Meta-learning (also referred to as learning to learn) is a set of Machine Learning techniques that aim to learn quickly from a few given examples in changing environments . One instantiation of the meta-learning is the task of Few-shot classification.
In this task the problem is formulated as assigning a class value to a query image, where classes are specified by one (or few) examples in a support (data) set (Figure 1). Here both the query image and the example images for each class in the support set have never been seen by the model during training. Moreover the content of the images in the query and support set may be new to the model.
Figure 1. One-shot 4-class image classification
The underlying assumption is, however, that all data points (from the support sets and query) have a single and uniquely identifying class association. In a more general setting, we could consider that the support sets define classes that are a subset of classes in other support sets. Furthermore, we could consider examples where support sets define classes that are focused on one of many aspects of the data. Specifically, looking at a set of images of animals. One can consider the aspects of the species (dogs, cats, cod). The family (mammals, fish) is at a higher level in a hierarchy. But also different aspects such as the gender of the animals or how fast they can travel, their living environment (water, on land), and many others.
In the one-shot (few-shot) learning context, this aspect is defined by the support set. If all images in the support set are of lions. The class definition cannot be about the species of the animal as this does not change in any of the examples. For example consider Figure 2, 3 and 4. In each of these figures classification based on the species is not possible. Any meta-learning model that is capable of dealing with classification of the animals in the images based on the species (even for unseen species during training) may not be able to identify the right class assignment as all support set images are of lions. However, in the given support set, different aspects do vary. For example whether the animal is running, sitting, roaring, or being a toy rather than alive. Based on these different aspects one could actually determine the class association.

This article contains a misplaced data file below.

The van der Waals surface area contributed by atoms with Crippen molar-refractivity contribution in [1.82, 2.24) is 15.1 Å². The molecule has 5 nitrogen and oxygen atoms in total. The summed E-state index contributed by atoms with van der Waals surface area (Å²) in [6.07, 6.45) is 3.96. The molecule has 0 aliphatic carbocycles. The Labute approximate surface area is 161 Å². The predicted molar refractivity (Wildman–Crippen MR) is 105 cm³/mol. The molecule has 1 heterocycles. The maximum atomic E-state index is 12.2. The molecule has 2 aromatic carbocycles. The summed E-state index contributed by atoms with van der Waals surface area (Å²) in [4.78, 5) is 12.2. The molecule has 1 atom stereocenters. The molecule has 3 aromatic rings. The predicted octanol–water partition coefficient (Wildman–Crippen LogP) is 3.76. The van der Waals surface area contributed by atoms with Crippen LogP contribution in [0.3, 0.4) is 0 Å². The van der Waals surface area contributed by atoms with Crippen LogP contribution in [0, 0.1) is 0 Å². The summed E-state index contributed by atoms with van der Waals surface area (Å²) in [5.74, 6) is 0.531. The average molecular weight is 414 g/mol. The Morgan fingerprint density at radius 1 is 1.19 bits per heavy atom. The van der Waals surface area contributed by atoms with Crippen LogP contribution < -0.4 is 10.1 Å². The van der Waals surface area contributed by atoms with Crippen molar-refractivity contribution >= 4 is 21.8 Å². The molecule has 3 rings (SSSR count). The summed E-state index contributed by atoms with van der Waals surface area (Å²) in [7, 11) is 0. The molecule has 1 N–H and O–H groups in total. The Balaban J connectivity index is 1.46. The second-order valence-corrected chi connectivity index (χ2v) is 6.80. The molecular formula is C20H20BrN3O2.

Figure 2. Roaring aspect based query
Figure 3. Sitting aspect based query
Figure 4. Running aspect based query
Humans are very capable of inferring the aspect of the question in this setting. However, meta-learning algorithms are not specifically designed for this given the assumption of a single discriminating class description.
The goal of this project is to extend the capabilities of meta-learning models towards aspects-based meta-learning. One of the possible reasons for lack of a solution for this problem formulation may be the incompatibility of the traditional label-based supervision learning approaches for dealing with the variable aspects of high-dimensional data. However, much progress has been made in learning from other types of supervision such as psychometric testing . Enabled with such techniques, the goal of the project is to develop a method that can address the challenge of Aspect-based meta-learning.
Supervisor: Vlado Menkovski
 Yin, L., Menkovski, V., & Pechenizkiy, M. (2020). Knowledge Elicitation using Deep Metric Learning and Psychometric Testing. arXiv preprint arXiv:2004.06353. arxiv link